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sunset magazine idea house

carmel, california

This 5,600 square foot 2008 Sunset Magazine Idea House is an eco-friendly, GreenPoint Rated home nestled into the rolling hills of Californiaʼs Central Coast in Carmel. Itʼs architectural form is influenced by Central Coast building traditions dating from the Spanish Hacienda period to present day. Consisting of three iconic structures loosely connected by walled courtyards, three histories were created about the site in order to define the overall architectural character. By design, “old” ranch buildings appear to have been restored and repurposed with new energy technologies and sustainable materials. A solar thermal system warms radiant floors for comfort and efficiency. A photo-voltaic panel array is seemlessly integrated into the Carriage House standing seam metal roof to generate electricity. Cisterns collect reclaimed rainwater to irrigate a restored meadow and landscape of native plants. Reclaimed timbers and old growth redwood barn siding are reutilized with Structural Insulated Panels and manufactured trusses. Energy Star rated windows, lighting and appliances improve energy efficiency and low VOC paints and sealants improve indoor air quality. Naturally Daylit spaces combine with the indoor/outdoor spatial relationships to connect the inhabitants to the many courtyards and views of the Monterey Bay beyond.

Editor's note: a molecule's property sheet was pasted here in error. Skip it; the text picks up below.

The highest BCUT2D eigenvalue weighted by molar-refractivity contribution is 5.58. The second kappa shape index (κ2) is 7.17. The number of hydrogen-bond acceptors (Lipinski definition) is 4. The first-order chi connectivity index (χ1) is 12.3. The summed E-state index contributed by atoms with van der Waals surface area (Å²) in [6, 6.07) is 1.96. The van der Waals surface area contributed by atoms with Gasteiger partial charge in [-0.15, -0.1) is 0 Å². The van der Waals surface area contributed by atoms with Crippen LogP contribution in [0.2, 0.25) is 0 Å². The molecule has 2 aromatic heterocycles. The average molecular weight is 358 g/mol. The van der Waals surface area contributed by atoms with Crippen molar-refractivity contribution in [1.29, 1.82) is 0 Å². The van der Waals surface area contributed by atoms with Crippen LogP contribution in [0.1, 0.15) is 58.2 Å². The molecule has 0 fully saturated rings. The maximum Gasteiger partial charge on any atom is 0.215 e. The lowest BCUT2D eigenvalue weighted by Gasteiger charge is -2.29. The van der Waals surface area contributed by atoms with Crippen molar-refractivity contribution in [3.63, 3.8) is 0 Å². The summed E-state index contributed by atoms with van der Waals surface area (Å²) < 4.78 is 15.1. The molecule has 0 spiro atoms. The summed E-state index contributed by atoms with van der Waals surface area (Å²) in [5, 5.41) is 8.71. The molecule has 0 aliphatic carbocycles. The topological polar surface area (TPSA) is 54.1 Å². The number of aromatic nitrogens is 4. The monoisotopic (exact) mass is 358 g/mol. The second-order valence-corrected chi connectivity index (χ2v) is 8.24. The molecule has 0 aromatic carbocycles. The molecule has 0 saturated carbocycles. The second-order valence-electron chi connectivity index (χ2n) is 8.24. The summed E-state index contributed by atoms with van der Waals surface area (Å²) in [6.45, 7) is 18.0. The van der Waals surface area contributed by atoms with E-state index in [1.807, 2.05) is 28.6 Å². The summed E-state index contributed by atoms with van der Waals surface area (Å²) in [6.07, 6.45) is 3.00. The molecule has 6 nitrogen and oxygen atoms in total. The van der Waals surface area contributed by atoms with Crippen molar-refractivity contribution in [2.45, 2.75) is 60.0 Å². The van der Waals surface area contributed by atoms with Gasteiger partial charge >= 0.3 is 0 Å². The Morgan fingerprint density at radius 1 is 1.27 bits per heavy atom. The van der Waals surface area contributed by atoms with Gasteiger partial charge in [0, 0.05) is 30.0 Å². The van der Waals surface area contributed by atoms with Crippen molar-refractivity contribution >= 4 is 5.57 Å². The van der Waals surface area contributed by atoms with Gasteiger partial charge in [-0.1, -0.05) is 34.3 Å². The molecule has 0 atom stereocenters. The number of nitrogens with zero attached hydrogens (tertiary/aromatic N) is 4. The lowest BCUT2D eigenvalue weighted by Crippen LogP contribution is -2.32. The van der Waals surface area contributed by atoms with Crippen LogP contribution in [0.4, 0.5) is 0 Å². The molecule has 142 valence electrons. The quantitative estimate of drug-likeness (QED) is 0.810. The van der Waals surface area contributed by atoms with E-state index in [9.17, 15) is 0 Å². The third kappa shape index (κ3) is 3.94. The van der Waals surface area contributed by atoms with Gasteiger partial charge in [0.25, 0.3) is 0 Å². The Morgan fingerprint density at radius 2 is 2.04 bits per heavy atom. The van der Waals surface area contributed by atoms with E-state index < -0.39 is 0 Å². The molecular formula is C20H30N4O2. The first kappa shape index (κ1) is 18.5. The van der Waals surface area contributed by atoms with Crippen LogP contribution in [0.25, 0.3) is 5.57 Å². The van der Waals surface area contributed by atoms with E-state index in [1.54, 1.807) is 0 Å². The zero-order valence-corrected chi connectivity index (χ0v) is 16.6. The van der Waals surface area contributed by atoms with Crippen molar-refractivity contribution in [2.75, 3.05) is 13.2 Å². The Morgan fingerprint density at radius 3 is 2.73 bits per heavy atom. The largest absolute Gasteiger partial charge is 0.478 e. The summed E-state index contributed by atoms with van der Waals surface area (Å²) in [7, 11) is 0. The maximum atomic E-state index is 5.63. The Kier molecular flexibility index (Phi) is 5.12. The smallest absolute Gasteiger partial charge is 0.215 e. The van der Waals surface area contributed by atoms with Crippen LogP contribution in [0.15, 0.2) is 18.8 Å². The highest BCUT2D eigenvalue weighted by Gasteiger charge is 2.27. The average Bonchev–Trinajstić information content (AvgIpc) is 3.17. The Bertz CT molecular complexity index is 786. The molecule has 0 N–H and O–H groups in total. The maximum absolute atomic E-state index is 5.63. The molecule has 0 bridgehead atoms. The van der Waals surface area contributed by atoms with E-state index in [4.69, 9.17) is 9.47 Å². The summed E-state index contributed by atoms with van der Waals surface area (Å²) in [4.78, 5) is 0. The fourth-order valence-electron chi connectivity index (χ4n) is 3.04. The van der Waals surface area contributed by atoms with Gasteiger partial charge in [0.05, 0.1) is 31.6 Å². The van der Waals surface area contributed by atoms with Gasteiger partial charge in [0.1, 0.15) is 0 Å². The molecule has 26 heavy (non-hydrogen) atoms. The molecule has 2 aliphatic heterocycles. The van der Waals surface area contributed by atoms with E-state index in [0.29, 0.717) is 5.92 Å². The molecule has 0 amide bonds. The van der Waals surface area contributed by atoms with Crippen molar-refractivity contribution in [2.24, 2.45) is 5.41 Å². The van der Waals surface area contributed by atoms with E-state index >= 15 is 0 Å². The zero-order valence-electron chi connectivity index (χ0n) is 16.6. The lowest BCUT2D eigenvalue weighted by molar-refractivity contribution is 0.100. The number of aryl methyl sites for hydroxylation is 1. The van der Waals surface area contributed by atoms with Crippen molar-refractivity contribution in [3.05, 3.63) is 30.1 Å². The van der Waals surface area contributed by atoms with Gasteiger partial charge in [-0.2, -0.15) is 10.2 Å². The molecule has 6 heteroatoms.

Project completed for:

Thomas Bateman Hood Architects

Sunset Magazine

white residence

murphys, california

This 3,200 sf house is carefully sited into the Sierra Nevada foothills of California's historic Calaveras County, an area steeped in Gold Rush history between Lake Tahoe and Yosemite National Park. Designed as an eventual retirement home for a San Francisco Bay Area couple, the house seemlessly blends into the rugged landscape and becomes a simple gesture to the views beyond. The house is designed to meet the strict Title 24 codes in the fire hazard severity zone of the Wildland Urban Interface. The clients main wish was to have all living spaces on the same level, a challenging process for a hillside site with a continuous slope of 35%.  



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